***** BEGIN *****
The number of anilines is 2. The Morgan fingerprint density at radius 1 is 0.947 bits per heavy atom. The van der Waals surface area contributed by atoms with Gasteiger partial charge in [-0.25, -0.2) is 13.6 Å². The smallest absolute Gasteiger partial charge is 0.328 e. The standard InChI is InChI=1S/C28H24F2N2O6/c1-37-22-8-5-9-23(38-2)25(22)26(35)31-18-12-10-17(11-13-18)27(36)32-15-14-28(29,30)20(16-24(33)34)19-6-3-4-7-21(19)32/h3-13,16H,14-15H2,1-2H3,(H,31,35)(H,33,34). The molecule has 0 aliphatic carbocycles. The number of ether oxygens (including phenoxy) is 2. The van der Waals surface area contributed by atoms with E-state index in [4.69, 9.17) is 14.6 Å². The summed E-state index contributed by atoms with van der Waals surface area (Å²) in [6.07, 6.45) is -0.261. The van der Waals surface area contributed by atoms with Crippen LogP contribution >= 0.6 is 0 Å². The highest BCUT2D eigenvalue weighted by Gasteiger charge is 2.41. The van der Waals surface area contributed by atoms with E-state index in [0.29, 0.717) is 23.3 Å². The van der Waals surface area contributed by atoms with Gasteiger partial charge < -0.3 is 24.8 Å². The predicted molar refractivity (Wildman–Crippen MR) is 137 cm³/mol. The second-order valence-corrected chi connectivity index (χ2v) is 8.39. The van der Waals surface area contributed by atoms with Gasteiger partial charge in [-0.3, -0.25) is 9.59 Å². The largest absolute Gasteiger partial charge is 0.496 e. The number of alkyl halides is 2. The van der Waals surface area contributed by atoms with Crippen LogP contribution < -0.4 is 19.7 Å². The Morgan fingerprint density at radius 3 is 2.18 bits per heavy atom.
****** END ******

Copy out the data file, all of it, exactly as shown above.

The number of anilines is 2. The Morgan fingerprint density at radius 1 is 0.947 bits per heavy atom. The van der Waals surface area contributed by atoms with Gasteiger partial charge in [-0.25, -0.2) is 13.6 Å². The smallest absolute Gasteiger partial charge is 0.328 e. The standard InChI is InChI=1S/C28H24F2N2O6/c1-37-22-8-5-9-23(38-2)25(22)26(35)31-18-12-10-17(11-13-18)27(36)32-15-14-28(29,30)20(16-24(33)34)19-6-3-4-7-21(19)32/h3-13,16H,14-15H2,1-2H3,(H,31,35)(H,33,34). The molecule has 0 aliphatic carbocycles. The number of ether oxygens (including phenoxy) is 2. The van der Waals surface area contributed by atoms with E-state index in [4.69, 9.17) is 14.6 Å². The summed E-state index contributed by atoms with van der Waals surface area (Å²) in [6.07, 6.45) is -0.261. The van der Waals surface area contributed by atoms with Crippen LogP contribution >= 0.6 is 0 Å². The highest BCUT2D eigenvalue weighted by Gasteiger charge is 2.41. The van der Waals surface area contributed by atoms with E-state index in [0.29, 0.717) is 23.3 Å². The van der Waals surface area contributed by atoms with Gasteiger partial charge < -0.3 is 24.8 Å². The predicted molar refractivity (Wildman–Crippen MR) is 137 cm³/mol. The second-order valence-corrected chi connectivity index (χ2v) is 8.39. The van der Waals surface area contributed by atoms with Gasteiger partial charge in [-0.3, -0.25) is 9.59 Å². The largest absolute Gasteiger partial charge is 0.496 e. The number of alkyl halides is 2. The van der Waals surface area contributed by atoms with Crippen LogP contribution < -0.4 is 19.7 Å². The Morgan fingerprint density at radius 3 is 2.18 bits per heavy atom.